3. Wood cracks/fractures. Enough said! Check in particular if you can see any crack lines (1) behind the neck, where headstock and neck meet (pic here), (2) signs of fretboard delamination (pic), (3) cracks on the front/sides/back on acoustic guitars.
  4. Frets size and condition. It’s quite normal for used guitar to present some sign of frets wear to a certain extent, expecially in the first positions (pic), however how deep these gouges are will determine how low the frets will be after the next fret leveling. Also, if the frets look to be already pretty short in size to start with (pic), no leveling would make much sense and a more expensive service, a refret, would be needed.
  5. Bridge coming loose (for acoustic guitars). Take just a second to check if the bridge is lifting off the body (like this or this).
  6. Hardware condition. Does everything look in good order if compared with a stock photo of the same guitar model? Is there anything missing or different from the factory specs? If the metal parts look a little tarnished, that will not represent a major issue really; rust will though. Also, if the guitar originally comes equipped with a certain pickups set, be sure you got the same set in there (or better, sure).
  7. Wiring condition. If you can get the instrument plugged in an amp, test all the components. Quite frankly, it’s not a big deal if the potentiometers or the jack are a little noisy, or even dead quiet. A repair is relatively inexpensive in this case.

It seems like you have to check a lot of things but, once you get used, going through the checklist will be like an easy and automatic routine (gif), which will eventually save you from having some troubles.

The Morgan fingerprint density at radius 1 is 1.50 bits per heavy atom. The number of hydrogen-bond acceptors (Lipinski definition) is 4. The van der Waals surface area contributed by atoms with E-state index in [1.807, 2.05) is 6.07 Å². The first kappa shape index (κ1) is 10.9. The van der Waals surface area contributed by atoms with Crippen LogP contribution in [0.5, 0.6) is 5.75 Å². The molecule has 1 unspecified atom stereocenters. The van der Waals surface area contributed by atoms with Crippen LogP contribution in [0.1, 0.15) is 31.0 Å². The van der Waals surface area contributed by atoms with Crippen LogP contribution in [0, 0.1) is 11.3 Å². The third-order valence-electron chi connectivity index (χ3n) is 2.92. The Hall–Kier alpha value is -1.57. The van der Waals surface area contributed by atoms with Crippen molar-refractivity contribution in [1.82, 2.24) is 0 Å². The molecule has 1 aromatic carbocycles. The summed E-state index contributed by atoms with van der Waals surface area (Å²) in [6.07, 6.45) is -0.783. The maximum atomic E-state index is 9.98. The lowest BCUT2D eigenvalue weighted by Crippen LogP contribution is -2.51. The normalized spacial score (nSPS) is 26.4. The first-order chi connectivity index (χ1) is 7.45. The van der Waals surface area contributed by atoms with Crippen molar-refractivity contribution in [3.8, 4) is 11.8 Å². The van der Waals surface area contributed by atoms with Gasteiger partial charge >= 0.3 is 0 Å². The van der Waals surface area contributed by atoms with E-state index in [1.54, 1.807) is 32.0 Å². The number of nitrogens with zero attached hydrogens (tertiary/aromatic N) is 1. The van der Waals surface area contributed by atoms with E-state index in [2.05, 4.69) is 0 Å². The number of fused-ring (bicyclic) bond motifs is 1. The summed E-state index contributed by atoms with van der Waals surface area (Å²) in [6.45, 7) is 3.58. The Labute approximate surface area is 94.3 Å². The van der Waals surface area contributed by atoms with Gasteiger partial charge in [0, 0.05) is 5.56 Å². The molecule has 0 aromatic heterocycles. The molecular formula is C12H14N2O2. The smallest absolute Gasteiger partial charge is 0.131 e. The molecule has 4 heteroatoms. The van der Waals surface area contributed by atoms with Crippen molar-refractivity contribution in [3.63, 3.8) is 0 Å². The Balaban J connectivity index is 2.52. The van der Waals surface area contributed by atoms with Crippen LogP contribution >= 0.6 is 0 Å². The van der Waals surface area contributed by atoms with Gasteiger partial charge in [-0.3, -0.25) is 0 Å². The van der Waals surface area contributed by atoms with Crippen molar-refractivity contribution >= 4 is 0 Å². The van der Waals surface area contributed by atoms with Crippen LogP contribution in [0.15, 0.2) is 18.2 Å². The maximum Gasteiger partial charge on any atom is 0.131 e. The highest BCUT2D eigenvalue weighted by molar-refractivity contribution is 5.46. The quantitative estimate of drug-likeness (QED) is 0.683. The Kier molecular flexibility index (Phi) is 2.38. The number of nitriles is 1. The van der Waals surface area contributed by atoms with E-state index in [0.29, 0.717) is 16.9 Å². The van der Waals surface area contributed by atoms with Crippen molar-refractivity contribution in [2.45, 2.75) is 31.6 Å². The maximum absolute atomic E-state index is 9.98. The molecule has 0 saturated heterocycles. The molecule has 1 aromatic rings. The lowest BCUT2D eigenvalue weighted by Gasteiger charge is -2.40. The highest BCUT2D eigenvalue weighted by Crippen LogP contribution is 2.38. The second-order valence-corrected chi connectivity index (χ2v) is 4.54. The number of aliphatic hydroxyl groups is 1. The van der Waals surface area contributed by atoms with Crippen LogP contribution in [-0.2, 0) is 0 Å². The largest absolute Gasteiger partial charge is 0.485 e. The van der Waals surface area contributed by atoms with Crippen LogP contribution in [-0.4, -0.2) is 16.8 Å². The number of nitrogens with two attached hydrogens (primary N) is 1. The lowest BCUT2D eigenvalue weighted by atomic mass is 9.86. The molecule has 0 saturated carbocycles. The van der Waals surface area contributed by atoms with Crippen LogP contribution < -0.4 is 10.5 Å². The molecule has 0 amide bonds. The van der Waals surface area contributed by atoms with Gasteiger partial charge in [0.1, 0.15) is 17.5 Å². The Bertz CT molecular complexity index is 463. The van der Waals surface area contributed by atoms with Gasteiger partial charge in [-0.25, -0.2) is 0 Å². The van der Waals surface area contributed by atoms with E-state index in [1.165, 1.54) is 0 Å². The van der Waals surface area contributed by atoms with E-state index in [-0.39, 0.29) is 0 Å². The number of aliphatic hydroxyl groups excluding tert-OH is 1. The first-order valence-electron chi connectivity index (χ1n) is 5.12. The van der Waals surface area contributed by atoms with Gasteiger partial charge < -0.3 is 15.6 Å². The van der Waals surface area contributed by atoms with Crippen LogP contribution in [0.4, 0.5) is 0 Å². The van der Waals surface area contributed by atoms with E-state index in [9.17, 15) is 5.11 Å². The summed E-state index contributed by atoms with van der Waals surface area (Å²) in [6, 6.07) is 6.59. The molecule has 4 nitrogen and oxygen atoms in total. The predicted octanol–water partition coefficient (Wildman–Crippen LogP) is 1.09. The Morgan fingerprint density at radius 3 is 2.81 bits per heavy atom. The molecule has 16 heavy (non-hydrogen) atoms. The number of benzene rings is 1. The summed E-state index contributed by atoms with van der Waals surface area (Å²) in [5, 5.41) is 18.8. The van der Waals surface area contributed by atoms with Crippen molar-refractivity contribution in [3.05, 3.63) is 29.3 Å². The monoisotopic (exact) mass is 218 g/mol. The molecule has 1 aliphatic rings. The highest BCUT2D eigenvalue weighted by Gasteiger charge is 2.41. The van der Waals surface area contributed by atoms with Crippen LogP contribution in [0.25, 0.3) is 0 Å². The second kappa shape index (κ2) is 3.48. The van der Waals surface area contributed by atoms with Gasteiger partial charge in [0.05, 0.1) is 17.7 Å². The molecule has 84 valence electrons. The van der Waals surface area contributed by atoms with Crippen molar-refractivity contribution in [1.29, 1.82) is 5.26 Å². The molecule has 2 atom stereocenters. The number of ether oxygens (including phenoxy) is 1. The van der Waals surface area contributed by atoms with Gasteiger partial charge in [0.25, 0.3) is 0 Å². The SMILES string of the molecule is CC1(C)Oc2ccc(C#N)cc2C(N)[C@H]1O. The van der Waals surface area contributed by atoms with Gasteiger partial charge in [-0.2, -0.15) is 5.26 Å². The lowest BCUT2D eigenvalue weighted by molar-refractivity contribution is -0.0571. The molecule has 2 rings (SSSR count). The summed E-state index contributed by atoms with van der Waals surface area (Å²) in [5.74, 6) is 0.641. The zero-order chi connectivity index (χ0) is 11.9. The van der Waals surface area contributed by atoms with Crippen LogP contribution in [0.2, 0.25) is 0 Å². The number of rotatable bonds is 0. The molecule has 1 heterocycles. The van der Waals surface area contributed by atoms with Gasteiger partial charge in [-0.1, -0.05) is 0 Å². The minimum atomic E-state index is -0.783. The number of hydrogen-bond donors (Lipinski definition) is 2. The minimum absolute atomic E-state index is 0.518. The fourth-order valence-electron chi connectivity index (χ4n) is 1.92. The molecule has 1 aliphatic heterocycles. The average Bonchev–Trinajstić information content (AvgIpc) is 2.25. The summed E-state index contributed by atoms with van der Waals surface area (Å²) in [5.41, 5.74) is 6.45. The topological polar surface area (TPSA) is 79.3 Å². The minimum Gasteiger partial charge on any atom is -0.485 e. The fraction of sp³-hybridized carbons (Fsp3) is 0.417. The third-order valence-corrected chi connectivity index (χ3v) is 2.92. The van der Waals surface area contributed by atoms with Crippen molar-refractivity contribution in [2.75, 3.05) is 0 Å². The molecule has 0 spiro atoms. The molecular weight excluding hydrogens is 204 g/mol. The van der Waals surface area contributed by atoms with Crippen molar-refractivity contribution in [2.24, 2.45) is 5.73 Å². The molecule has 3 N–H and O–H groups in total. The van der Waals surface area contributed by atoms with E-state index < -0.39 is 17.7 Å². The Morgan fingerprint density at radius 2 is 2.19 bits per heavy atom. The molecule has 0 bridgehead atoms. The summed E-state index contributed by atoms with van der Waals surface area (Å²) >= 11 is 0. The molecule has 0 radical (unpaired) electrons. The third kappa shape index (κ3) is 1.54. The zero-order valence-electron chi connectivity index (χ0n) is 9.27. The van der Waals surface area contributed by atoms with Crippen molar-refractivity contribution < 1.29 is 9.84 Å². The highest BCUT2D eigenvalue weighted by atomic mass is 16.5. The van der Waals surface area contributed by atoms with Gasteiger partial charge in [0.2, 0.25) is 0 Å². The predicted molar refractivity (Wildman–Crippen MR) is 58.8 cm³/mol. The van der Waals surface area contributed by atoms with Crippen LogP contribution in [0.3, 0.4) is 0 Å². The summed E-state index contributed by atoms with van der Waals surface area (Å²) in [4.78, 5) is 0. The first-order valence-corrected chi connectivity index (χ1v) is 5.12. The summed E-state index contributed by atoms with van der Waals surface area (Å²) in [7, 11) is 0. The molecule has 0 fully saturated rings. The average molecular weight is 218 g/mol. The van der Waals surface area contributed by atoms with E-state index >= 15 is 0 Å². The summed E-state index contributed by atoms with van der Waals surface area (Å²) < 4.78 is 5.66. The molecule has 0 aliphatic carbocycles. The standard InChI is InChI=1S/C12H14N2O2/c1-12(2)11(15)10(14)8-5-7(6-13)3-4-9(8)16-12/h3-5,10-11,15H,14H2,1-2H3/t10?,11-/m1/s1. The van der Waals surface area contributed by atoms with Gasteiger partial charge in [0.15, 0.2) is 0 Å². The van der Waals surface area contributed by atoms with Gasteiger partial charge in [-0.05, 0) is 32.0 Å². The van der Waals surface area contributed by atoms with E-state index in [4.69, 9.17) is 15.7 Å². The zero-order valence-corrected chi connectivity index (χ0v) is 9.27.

Final considerations

What if the guitar presents some/a lot of fret buzz? Well, that’s not necessarily a red flag. It might be simply due to the setup (or lack thereof) or to some fret work needed. On the other hand, a guitar with a very high string action which presents buzz and bends choking might be a no-go. Does the action feel very low? Do the frets look quite worn?

What if I have to buy a used guitar from a private online? That’s always a risk, yes. That’s why using some platforms that guarantee some buyer protection (Reverb, Ebay) is a very good idea. Also, is the seller responsive and willing to provide extra pictures on request or he seems like he can’t wait to unload a burden? Think, think, think, decide.

What to pay attention to when you are actually playing the instrument? Mainly the things that can’t be changed (well, in theory). Do you like the neck profile, the pickups configuration, the way the instrument sits on your lap? Does it feel right (even though still improvable) under the fingers?